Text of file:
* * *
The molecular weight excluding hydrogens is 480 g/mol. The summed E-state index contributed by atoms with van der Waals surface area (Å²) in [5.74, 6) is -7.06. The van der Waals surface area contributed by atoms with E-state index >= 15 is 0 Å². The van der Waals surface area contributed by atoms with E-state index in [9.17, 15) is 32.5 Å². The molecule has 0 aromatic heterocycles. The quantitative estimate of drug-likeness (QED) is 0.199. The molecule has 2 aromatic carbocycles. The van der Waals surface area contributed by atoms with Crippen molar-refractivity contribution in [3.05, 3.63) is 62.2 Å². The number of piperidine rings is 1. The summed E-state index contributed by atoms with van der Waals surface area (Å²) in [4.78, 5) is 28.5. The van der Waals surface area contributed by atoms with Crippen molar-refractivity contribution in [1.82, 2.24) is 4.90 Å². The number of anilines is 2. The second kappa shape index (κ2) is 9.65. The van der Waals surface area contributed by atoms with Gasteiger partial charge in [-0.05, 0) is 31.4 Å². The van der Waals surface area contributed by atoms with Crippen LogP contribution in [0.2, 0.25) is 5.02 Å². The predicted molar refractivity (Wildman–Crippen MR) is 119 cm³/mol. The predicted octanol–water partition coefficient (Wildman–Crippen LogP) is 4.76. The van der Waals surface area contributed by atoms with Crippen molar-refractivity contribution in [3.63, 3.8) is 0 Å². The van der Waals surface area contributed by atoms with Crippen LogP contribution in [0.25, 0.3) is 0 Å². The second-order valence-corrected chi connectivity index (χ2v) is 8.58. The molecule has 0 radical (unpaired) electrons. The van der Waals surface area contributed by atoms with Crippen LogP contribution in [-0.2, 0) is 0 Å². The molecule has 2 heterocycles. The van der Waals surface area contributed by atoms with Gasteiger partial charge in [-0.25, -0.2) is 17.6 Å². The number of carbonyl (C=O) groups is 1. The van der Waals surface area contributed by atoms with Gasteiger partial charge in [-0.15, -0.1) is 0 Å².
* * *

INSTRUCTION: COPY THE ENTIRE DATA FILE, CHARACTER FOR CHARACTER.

The molecular weight excluding hydrogens is 480 g/mol. The summed E-state index contributed by atoms with van der Waals surface area (Å²) in [5.74, 6) is -7.06. The van der Waals surface area contributed by atoms with E-state index >= 15 is 0 Å². The van der Waals surface area contributed by atoms with E-state index in [9.17, 15) is 32.5 Å². The molecule has 0 aromatic heterocycles. The quantitative estimate of drug-likeness (QED) is 0.199. The molecule has 2 aromatic carbocycles. The van der Waals surface area contributed by atoms with Crippen molar-refractivity contribution in [3.05, 3.63) is 62.2 Å². The number of piperidine rings is 1. The summed E-state index contributed by atoms with van der Waals surface area (Å²) in [4.78, 5) is 28.5. The van der Waals surface area contributed by atoms with Crippen molar-refractivity contribution in [1.82, 2.24) is 4.90 Å². The number of anilines is 2. The second kappa shape index (κ2) is 9.65. The van der Waals surface area contributed by atoms with Gasteiger partial charge in [-0.05, 0) is 31.4 Å². The van der Waals surface area contributed by atoms with Crippen LogP contribution in [0.2, 0.25) is 5.02 Å². The predicted molar refractivity (Wildman–Crippen MR) is 119 cm³/mol. The predicted octanol–water partition coefficient (Wildman–Crippen LogP) is 4.76. The van der Waals surface area contributed by atoms with Crippen molar-refractivity contribution in [3.63, 3.8) is 0 Å². The van der Waals surface area contributed by atoms with Crippen LogP contribution in [0.25, 0.3) is 0 Å². The second-order valence-corrected chi connectivity index (χ2v) is 8.58. The molecule has 0 radical (unpaired) electrons. The van der Waals surface area contributed by atoms with Crippen LogP contribution in [-0.2, 0) is 0 Å². The molecule has 2 heterocycles. The van der Waals surface area contributed by atoms with Gasteiger partial charge in [-0.25, -0.2) is 17.6 Å². The number of carbonyl (C=O) groups is 1. The van der Waals surface area contributed by atoms with Gasteiger partial charge in [-0.15, -0.1) is 0 Å².